Lord Shiva is one of the prime deities in Hinduism. He is an integral part of a trinity- Brahma, Vishnu, Mahesh. The information that ancient Holy texts and Scriptures gives us about Lord Shiva in terms of His personality, existence, nature, living, His various forms, how to worship Him and the benefits of worshipping Him are divine and rich.
This knowledge has earned Him devotees not only in India but worldwide. People from different sects, religion and origin worship Lord Shiva. The way He is addressed as ‘Triloknatha’ meaning (God of all the three worlds – Heavens, Earth and Hell) similarly in the present scenario, people of various beliefs revere and worship Him ardently.
He is one of the most powerful deities and the one who is Sampurna (complete/whole). He makes an individual see the truth clearly and brings him close to his Supreme Conscious. He is one selfless Supreme who consumed the dangerous poison Halahala to safeguard Gods, demigods, animals and other beings.
Worship of Lord Shiva
Lord Shiva is commonly worshipped in the form of Shivalingam. The worship is done in many ways such as performing Shiv Pujas, chanting Shiva mantras, meditating and reciting aartis but the most basic and most important form of Shiv Puja or worship is the ritual of performing “Abhishekam”. It is a process where water, milk and panchamrit are poured over the Shivalinga, it is the process of Holy bathing of the Shivalinga. The act of offering milk to Shivalinga has been one of the debatable discussions since the past few years. Did you know many of our age-old customs and rituals have scientific logic associated with it? It’s true! Given below is the detailed explanation that throws light on the same.
Why do we offer milk to Shivalinga?
If you observe closely the offerings made to Lord Shiva cannot be consumed and are considered as Nirmalaya. He is the Lord who wants to give mankind and other beings the best of everything and safeguard them from any kind of poison and harm. Let us now focus on the question ‘Why do we offer milk to Shivalinga?’
There are many legends revolving around the above-mentioned question. One of it being Lord Shiva consumed Halahala, the dangerous poison. The poison was so dreadful that it turned Lord Shiva’s face and neck blue. In order to stop it from spreading Maa Parvati held his neck. Milk, honey and like were offered to Shiva to soothe His throat.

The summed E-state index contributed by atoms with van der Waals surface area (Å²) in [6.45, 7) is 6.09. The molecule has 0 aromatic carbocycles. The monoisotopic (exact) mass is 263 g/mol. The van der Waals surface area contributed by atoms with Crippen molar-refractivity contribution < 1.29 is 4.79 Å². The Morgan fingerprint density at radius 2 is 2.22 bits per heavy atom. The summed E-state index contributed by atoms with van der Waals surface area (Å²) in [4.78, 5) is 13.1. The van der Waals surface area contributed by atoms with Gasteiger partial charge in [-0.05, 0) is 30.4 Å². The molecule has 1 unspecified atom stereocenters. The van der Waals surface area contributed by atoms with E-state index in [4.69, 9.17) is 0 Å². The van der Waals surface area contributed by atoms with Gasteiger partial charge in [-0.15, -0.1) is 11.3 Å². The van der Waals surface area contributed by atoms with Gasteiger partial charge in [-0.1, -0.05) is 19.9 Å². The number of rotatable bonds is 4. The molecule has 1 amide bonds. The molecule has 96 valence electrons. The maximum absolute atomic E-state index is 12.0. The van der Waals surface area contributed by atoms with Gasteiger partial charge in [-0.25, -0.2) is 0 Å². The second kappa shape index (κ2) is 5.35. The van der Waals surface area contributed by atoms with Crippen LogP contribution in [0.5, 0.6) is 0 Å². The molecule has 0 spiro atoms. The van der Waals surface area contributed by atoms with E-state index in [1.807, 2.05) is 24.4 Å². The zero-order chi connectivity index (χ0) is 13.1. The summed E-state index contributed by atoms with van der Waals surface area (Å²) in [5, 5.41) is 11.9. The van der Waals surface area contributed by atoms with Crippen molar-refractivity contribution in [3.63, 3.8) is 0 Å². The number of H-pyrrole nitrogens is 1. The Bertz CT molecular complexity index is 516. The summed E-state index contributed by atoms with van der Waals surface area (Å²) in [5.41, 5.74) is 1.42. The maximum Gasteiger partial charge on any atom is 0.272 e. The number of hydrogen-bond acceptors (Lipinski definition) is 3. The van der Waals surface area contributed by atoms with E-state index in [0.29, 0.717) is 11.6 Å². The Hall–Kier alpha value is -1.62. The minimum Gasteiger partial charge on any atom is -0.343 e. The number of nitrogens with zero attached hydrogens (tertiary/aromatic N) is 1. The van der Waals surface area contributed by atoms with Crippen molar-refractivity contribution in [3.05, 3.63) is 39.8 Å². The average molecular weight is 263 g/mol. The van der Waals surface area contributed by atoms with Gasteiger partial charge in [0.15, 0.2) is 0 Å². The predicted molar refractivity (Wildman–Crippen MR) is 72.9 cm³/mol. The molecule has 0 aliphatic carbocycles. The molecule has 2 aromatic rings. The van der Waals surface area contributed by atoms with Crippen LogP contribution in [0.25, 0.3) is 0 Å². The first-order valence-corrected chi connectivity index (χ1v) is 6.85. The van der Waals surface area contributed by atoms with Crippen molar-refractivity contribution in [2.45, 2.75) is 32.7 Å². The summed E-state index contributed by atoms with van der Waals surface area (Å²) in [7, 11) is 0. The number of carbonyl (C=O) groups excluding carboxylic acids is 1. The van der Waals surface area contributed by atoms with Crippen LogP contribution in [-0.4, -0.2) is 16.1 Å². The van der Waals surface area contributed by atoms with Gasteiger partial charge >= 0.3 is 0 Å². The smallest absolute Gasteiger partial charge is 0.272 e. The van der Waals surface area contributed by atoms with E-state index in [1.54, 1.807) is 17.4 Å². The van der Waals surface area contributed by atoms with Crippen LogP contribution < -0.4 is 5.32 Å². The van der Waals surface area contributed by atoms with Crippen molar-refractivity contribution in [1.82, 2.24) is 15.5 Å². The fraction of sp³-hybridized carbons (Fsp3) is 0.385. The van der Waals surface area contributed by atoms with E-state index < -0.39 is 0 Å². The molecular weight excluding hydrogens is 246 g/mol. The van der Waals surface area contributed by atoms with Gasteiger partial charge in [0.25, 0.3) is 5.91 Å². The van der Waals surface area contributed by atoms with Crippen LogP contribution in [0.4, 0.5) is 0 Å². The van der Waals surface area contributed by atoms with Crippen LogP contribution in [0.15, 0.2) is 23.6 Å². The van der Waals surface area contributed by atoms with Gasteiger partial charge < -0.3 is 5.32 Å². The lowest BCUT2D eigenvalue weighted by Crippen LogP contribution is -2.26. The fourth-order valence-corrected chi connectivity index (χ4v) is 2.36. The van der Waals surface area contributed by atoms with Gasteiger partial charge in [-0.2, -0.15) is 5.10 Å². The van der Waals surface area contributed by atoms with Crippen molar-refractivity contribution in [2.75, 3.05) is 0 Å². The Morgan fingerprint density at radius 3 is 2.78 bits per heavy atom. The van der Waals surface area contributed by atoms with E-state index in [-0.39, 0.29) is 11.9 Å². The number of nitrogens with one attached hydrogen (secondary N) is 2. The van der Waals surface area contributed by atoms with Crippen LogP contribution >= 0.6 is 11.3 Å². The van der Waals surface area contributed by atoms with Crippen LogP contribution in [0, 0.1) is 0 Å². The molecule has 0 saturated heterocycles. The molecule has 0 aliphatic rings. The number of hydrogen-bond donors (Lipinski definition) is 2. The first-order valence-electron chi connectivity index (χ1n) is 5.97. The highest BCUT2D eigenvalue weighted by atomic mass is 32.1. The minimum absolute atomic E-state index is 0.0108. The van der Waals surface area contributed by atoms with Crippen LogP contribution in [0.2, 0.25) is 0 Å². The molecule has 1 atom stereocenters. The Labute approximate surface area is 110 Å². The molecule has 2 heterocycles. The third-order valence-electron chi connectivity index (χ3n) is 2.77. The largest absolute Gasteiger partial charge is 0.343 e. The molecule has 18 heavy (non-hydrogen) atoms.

According to the other legend on the festival of Maha Shivaratri, it is believed that Lord Shiva performs Tandava so in order to calm Him down soothing items like milk, curd and honey are offered to Him.
According to the Sanatan Dharma, and ancient Holy texts and Scriptures Lord Shiva is the epitome of everything. He is the God of Gods and the Supreme of all. In order to safeguard all the beings, He can consume poison without thinking about His own well-being. During ancient times in the period of monsoon, people believed that milk turns into poison due to high production of germs and bacteria in the air. So they offered milk to Lord Shiva as an act that co-relates to the episode of Samudra Manthan where Lord Shiva consumed poison to safeguard one and all. Thus, the ritual of offering milk to Shivalinga started.
If you study the Ayurveda in details you will understand that our body comprises of three components namely the Kapha (cough), Vata (Air) and Pitta (Acids). These three components play a significant role in the smooth and accurate functioning of the body. If any of these components increase in our body or lose their natural balance an individual starts feeling weak and falls prey to many ailments.
Scientifically, as the season changes from summer to rainy season, during the month of Shravana, the component called Vata increases in the body hence during this period a person must refrain from having food items that contain higher levels of this component. For example, leafy green vegetables comprise of higher levels of Vata component in them hence during monsoons especially during the month of Shravan if you notice we generally do not purchase leafy vegetables.
Also, the chances of getting viral infections increase during the monsoons and the Kapha component too is suspected to increase in the body. Hence in order to stay fit and healthy during monsoons, we do not purchase or eat leafy vegetables.
Also, bone-related ailment like arthritis and rheumatism increases during the Shravana month hence in the ancient scripts too worship of Lord Shiva during the month of Shravana is said to be done by offering milk. Hence people often gallons of milk to the Shivlinga.
Another scientific reason is during the monsoon season, the cattle eat many insects and bacteria along with the grass. So the milk supplied by these cattle is not fit for our consumption. Similarly, cattle feed on lots of greens as it is their staple diet. Thus, during rainy season the consumption of milk and dairy products is prohibited and considered as to be harmful and is offered to Lord Shiva.